The Human Face of Engineering
Malcom, Shirley M., Journal of Engineering Education
Engineers. . .a sea of white faces, all male, all in white shirts with dark ties. This was both the image and the reality of mission control at NASA in the 1960s. We were reminded of that history in October 2007 during events and reporting surrounding the 50th anniversary of Sputnik Perhaps it takes such a stark reminder to realize how far we have come in increasing the diversity of engineering and also how far we have to go before the task is accomplished! Many in that room were drawn there by the challenge to "put a man (sic) on the moon and return him safely to the earth"; others by a sense of patriotism born of the need to "defeat the enemy." What is striking is who was missing.
In 1970, women received less than 1 percent of bachelor's degrees awarded in engineering. By 2006 women earned almost 20 percent of these degrees. African Americans also received less than 1 percent of bachelor's degrees in engineering in 1970 and almost 5 percent in 2005. Hispanics received 2 percent of bachelor's degrees in engineering in 1973; by 2005 this had grown to 6.4 percent of bachelor's degrees. Native Americans grew from 0.1 percent to 0.5 percent of bachelor's degrees earned between 1973 and 2005, and Asian/Pacific Islanders swelled from 1.6 percent to 13.2 percent of bachelor's degree recipients in the same timeframe.
From 16 women and one African American engineering doctorate recipients in 1970 the numbers swelled in 2005 to 1,322 women and 111 African Americans. Clearly the times, the numbers, and the images have changed, becoming much more diverse, although not yet as diverse as the higher education or general populations available from which to draw talent. Collectively, women and minorities represent some 64 percent of all students in higher education institutions. These numbers promise to climb as minorities become an even larger component of the school-age population.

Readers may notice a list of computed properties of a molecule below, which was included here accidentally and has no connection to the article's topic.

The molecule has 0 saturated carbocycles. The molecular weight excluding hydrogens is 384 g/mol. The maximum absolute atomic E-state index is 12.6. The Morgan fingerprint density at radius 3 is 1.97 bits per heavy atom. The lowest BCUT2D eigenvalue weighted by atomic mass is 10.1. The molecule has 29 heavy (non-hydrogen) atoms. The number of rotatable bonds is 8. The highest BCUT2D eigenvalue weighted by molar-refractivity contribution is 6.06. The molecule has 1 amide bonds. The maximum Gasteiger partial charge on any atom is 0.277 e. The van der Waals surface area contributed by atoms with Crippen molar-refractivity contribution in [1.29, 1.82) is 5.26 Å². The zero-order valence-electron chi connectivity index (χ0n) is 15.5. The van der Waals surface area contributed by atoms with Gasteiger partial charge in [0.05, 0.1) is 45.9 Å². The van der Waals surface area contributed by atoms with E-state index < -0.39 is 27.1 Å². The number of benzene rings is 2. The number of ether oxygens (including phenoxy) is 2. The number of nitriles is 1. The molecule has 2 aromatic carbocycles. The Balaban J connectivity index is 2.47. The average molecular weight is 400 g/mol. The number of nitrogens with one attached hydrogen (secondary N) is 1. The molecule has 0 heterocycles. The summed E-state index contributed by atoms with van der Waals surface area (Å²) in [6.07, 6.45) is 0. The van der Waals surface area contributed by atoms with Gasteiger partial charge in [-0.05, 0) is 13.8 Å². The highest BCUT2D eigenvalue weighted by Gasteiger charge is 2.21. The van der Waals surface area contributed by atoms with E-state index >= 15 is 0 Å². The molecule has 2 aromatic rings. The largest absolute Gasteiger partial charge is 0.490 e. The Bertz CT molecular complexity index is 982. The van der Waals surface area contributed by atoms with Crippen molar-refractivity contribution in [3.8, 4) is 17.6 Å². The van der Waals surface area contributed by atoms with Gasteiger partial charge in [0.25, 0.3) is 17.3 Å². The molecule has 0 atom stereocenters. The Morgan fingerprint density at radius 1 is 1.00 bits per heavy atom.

However, it has not been easy to move the engineering numbers. In the case of women and minorities, it took the civil rights movements for both groups to make the connection and affect the impact of taking rigorous courses in mathematics and science in middle school and high school. Special programs introduced young women and minorities to engineering professionals who looked like them and to the work of engineers. Minority students joined out of school and summer programs aimed at career education, at closing the information and preparation gap, and at getting students oriented toward college. Interestingly, these programs provided access and engagement one student at a time through "high touch" experiences that both supplemented and counter-acted the effects of schooling! Clearly, greater complementarity of formal and informal education would make the job easier. This includes internships and co-operative education programs that put students into the job environment, in the middle of real work.
These days it may be harder for institutions to put in place "special intervention programs" to introduce women and minorities to engineering without running into legal concerns. So creating learner-friendly environments must extend beyond projects to be embraced by individual faculty members, teams of faculty, departments and schools of engineering, drawing on the research and on what we learned from the "special efforts."
Today, several factors emerge more often in discussions about minority participation in engineering, including: adequacy of preparation, especially in mathematics and science; understanding of how to navigate higher education; and affordability of higher education. But these are not the only issues. Barriers to study and work in engineering perceived to be shared by women and minorities include: a faculty focus on what students lack rather than what they bring; an image of engineers and engineering as the purview of whites and males, involving work that is "object oriented" rather than "people oriented"; a lack of availability of accurate career information that reflects the real work of engineers in many different settings; different and/or lower expectations, including bias; and the nature of the curriculum and experiences provided in engineering programs. …